New Chief Innovation Officers need to establish themselves into their role quickly, take stock of the current environment, articulate the imperative for improvement, and acquire the charter from leadership to transform the innovation capabilities of the organization. The job is difficult in all cases, without a clear charge from the top, it may prove impossible.
The charter spells out the imperative, objectives, scope, timeline, resource and budget requirements, and governance structure for the innovation transformation. The best charters are bold and broad. They address needed changes in innovation strategy, funding, investment allocation, decision making, incentive systems, organizational structures, business processes, skills and competencies, and supporting information systems. Transformation requires that you pull all the levers.
The process of acquiring a charter will tell you much about the organization’s appetite for change. The most successful innovation executives employ a combination of a deficit-based approach (here are all the things that are wrong today) with a vision-based approach (think how amazing we could be in the future). Getting executive alignment on a problem statement and clear vision of potential takes time, but is a step worth taking. You don’t want to volunteer to lead the “Charge of the Light Brigade.”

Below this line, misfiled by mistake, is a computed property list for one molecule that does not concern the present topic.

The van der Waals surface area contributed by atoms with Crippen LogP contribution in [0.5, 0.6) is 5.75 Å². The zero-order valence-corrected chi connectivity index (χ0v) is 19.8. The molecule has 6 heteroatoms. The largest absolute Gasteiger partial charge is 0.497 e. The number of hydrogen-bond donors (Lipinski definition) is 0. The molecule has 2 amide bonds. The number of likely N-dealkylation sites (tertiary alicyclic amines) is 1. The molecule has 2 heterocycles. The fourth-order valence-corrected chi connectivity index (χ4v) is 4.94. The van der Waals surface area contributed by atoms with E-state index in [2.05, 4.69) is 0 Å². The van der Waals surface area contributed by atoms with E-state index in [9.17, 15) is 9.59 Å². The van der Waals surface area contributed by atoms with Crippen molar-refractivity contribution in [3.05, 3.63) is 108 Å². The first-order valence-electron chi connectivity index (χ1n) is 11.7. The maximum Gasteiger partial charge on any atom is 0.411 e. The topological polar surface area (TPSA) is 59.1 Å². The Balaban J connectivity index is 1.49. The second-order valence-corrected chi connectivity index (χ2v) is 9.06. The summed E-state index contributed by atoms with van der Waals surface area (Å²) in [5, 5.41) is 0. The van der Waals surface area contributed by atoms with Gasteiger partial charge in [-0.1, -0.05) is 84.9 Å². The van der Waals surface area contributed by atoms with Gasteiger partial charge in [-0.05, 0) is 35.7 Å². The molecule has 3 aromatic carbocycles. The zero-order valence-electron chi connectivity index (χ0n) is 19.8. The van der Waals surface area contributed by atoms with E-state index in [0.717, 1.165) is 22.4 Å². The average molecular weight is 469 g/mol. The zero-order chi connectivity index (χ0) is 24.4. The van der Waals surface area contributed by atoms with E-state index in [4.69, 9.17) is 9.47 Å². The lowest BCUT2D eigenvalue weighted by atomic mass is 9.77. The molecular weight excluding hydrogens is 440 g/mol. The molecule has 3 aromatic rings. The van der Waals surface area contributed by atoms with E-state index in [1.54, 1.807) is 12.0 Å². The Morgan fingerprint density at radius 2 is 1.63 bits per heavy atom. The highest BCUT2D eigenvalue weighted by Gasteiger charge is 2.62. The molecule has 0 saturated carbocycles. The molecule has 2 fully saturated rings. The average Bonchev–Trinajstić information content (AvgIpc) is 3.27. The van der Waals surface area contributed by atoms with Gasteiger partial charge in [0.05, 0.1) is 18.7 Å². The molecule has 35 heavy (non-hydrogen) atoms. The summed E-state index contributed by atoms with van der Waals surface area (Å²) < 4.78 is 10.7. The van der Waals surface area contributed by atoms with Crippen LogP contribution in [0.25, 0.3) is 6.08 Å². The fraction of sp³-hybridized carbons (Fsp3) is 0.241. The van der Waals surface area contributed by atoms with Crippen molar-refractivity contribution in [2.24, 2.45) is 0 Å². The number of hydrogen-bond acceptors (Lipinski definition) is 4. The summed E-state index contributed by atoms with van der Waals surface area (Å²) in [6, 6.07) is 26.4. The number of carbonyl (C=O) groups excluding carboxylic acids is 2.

With a charter in hand, the Chief Innovation Officer can begin to draft a transformation roadmap and build a coalition of functional and business unit executives to help lead the initiative. This is a “go slow, to go fast” approach. Taking the time to lay a strong foundation and acquire a charter may feel like wasted effort, but it will pay off in the long run.